What Is #2 Heavy Melting Scrap?
#2 Heavy Melting Scrap (#2 HMS) is one of the two major categories of HMS which comprises of recyclable steel and wrought iron. The primary difference of #2 HMS with #1 HMS is that the former contains galvanized and blackened steel.
It consists of wrought iron and/or steel scrap above 1/8 inch in thickness compressed to charging box size. Individual pieces are not to exceed 60 x 24 inches, so as to be consistent with charging box type to insure compact charging in a furnace.
There are different categories of #2 HMS such as #2 HMS 3 feet x 18 inches (can include all automobile scrap, properly prepared), #2 HMS 3 feet x 18 inches (can include automobile scrap but free of sheet iron or thin gauged material, properly prepared) and #2 HMS 5 feet x 18 inches (can include automobile scrap but free of sheet iron or thin gauged material, properly prepared).
#2 Heavy Melting Scrap Price
The #2 HMS is one among the widely traded ferrous scrap materials, particularly in the Western Hemisphere. It is priced less than #1 HMS due to the presence of galvanized or blackened steel.
|Material||Average Price||High Price||Low Price||Price Unit|
|Clean Auto Cast||288.44||288.44||288.44||USD/NT|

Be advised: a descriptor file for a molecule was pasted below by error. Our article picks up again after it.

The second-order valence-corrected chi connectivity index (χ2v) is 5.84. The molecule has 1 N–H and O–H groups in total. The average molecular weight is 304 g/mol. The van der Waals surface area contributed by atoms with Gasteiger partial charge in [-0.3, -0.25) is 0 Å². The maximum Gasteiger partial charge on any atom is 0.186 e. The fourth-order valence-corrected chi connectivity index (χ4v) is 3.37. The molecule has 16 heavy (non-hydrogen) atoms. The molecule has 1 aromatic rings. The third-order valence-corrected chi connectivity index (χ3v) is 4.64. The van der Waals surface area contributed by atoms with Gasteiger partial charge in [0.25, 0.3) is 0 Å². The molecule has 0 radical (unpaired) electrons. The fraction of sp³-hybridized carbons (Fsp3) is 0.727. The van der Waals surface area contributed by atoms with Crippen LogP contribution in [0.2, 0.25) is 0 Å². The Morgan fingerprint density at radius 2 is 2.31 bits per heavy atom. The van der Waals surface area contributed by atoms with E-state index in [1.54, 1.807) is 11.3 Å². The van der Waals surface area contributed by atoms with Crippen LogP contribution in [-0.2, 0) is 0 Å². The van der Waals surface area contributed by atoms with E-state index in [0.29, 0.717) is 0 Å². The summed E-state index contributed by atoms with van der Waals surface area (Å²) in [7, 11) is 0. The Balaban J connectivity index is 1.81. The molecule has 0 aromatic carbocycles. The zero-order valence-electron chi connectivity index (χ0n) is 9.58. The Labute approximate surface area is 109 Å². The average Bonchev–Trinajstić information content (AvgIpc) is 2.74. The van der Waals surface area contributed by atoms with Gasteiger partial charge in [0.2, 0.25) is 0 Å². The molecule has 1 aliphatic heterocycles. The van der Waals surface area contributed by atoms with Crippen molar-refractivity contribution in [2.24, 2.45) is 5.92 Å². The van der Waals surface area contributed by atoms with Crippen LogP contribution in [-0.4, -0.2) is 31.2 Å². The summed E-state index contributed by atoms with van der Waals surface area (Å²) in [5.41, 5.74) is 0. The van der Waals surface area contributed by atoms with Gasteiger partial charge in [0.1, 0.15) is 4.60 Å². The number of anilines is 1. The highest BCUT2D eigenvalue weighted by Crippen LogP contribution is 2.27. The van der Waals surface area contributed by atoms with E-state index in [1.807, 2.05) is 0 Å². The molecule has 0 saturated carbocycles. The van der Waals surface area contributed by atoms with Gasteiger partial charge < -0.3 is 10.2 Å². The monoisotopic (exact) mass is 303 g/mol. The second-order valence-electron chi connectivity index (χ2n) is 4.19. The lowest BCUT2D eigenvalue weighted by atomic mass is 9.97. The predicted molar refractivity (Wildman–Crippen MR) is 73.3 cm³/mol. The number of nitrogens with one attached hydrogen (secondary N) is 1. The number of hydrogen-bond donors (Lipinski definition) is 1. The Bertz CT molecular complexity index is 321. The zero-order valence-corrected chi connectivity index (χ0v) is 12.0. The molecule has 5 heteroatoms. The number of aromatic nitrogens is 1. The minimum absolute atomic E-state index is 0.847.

|Plate & Structural||108.27||108.27||108.27||USD//CWT|
|Plate & Structural Prepared||109.61||109.61||109.61||USD//CWT|
|Plate & Structural Unprepared||5.06||5.06||5.06||USD//CWT|
|Cast Iron Scrap||138.25||138.25||138.25||USD/MT|
Where can we sell #2 Heavy Melting Scrap?
Generally, local scrap yards and dealers who trade ferrous scrap materials are found to accept #2 HMS. The yards will generally classify black, long and unprepared steel scrap as #2 HMS. Scrap yards offer different rates for different HMS variations. A proper classification and grouping of HMS scrap could maximize your prices.
Do you have bulk quantity of #2 Heavy Melting Scrap with you?
Having bulk quantities of #2 HMS always offer an opportunity to bargain with different scrap yards for the best price. The bulk quantities of #2 HMS that are collected by yards are reprocessed and supplied to steel foundries, where they are used as raw material in steel making. Electric steel making uses large quantities of steel scrap as input.